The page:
We have been playing with multithreading in Java for some time and would like to share our findings, and how they have changed the way we understand the concurrency model.

Please understand that we are no experts on this. When we started, this is what we knew:

  • Creating threads is expensive, which is why all web servers come with a thread pool baked in.
  • Most systems use an Executor to distribute work among threads.
  • Future and CompletableFuture are ongoing, asynchronous tasks that return a value (or throw an exception) at some point.

If you are vaguely familiar with concurrency in Java, this could be your own baseline.

These days we are migrating some technologies while moving to Kubernetes, and decided to write down what we learned from the perspective of "consumers of libraries." While we always track performance, it was not a big priority – we found our concurrency model just by following the rabbit hole.

Your web server includes a connection pool

We use an embedded Jetty, which includes a connection pool for incoming requests. Receive a request, prepare the contents, return a response. Do you want to see a plain, no-brainer diagram?

Sequence diagram showing all the work being done by the web server

Don't worry, it gets better.

We are living in the Future

We are introducing several client libraries from Google: Firestore, Cloud Storage, PubSub, a couple more. All of them share this in common:

  • You can provide an Executor during the initialization.
  • Most methods return a Future and provide with no synchronous alternative.

These are all features provided by GRPC, which these products use to communicate with their respective servers. GRPC delegates any blocking connection to a different executor, to avoid blocking the current thread.

Let's see this with an example:

public class UserController {

    public static void getUser(Context ctx, String userId) {
        // 1. Retrieve the document from Firestore
        ApiFuture<DocumentSnapshot> documentFuture = firestore.collection("users")
                .document(userId)
                .get();
        
        // 2. Transform the document to JSON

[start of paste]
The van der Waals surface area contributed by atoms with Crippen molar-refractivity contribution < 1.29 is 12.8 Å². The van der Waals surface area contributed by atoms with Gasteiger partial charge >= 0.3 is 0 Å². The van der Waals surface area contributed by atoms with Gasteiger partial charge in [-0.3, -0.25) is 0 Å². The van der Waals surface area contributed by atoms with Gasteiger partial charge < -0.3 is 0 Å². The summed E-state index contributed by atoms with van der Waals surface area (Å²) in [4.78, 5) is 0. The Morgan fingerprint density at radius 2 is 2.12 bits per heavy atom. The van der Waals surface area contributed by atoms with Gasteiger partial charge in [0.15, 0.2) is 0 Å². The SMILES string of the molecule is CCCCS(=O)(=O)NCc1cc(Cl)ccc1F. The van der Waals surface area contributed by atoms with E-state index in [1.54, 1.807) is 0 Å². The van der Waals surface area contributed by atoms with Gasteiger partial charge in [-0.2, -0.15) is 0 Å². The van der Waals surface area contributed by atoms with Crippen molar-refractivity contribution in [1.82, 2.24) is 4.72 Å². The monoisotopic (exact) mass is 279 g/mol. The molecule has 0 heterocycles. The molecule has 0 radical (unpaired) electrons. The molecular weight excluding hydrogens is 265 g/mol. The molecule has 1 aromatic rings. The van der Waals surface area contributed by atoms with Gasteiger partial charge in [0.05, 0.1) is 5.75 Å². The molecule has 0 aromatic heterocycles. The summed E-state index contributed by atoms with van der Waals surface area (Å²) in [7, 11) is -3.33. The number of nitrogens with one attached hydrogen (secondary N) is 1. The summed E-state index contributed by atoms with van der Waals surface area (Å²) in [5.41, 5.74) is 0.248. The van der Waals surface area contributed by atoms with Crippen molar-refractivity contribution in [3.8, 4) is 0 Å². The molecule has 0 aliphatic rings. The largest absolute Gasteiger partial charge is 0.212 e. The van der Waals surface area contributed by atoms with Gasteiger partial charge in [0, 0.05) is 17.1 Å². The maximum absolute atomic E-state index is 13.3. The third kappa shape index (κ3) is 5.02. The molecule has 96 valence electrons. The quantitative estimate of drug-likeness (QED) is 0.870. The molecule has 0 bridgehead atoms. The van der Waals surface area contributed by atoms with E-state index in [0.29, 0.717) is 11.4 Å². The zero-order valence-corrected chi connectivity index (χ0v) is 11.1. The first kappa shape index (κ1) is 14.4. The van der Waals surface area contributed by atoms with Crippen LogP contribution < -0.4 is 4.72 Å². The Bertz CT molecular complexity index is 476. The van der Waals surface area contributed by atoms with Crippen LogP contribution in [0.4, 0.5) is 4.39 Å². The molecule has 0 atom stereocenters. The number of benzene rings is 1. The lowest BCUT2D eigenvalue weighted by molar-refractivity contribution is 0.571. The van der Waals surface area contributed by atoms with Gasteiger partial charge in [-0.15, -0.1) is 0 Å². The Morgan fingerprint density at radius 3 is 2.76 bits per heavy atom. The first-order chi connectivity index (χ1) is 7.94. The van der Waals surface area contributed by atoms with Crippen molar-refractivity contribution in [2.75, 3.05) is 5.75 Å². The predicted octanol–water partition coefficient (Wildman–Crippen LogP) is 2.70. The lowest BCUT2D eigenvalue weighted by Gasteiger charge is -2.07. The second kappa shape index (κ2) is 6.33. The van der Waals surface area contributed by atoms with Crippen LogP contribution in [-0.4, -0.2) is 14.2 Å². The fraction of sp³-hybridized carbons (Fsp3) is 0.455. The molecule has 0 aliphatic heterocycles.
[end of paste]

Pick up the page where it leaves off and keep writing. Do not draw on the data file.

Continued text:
ApiFuture<JsonUser> userFuture = ApiFutures.transform(
                userFuture,
                document -> document.toObject(JsonUser.class),
                MoreExecutors.directExecutor()
        );

        // 3. Wait for a result from the future
        JsonUser user = userFuture.get();
        ctx.json(user);
    }

}
Sequence diagram: the web executor is delegating some work on the GRPC executor

Your can switch to CompletableFuture instead of Future for an experience closer to a JavaScript Promise, the idea remains mostly the same.

Did you notice the problem? On step three: userFuture.get() blocks the current thread on the web executor to wait for a response from GRPC. We have a thread waiting for another thread to complete.

How bad can this be? In our experience, a lot.

Our current application is waiting 80-90% of the time for either Datastore or Memcache. The following screenshot is a sample request where our web server was waiting 90ms (out of 120ms) to deliver a response.

A screenshot from Stackdriver for a sample request

This inter-thread lock affects the system when under stress, and typically would not be visible on your monitoring metrics unless you know what to search for. You may notice that memory usage goes up, but not the CPU, and assume this is just how Java rolls. In the meantime, more than half of your threads are there, waiting.

The trial-and-error patch would be to increase the thread pool size until the CPU usage goes up, and throw some RAM on top. But there are better options.

Return a Future instead of a JSON object

We started recently to serve Futures using Javalin. In our example, replace step three with the following:

// 3. The web framework understands a CompletableFuture
ctx.json(userFuture);

The web executor is not blocked anymore, and returns a Future immediately. But then, who is responsible for rendering the JSON response?

Running transformations on the current thread

Step two in the example above is using DirectExecutor to run the final stage and transform the document into a JSON object:

 // 2. Transform the document to JSON
ApiFuture<JsonUser> userFuture = ApiFutures.transform(
        userFuture,
        document -> document.toObject(JsonUser.class),
        MoreExecutors.directExecutor()
);

DirectExecutor executes the provided lambda in the current thread. Its use is generally frowned upon because there is potential for creating deadlocks, so we are limiting its use to simple transformations between object types.

In this case, the executor running the last stage (GRPC executor) is responsible for doing the final transformation and serializing the response to the browser. You may want to switch back to the web thread pool instead, by specifying a different executor for that last stage.

The road ahead

We are not done yet. We still need to find the type and size of our executors through trial and error, and optimize the security bottleneck to retrieve permissions before executing actions. Still, at least now we know what we are searching for.

How is your experience with concurrency? Anything that you do differently? Happy to hear your thoughts at koliseoapi on Twitter.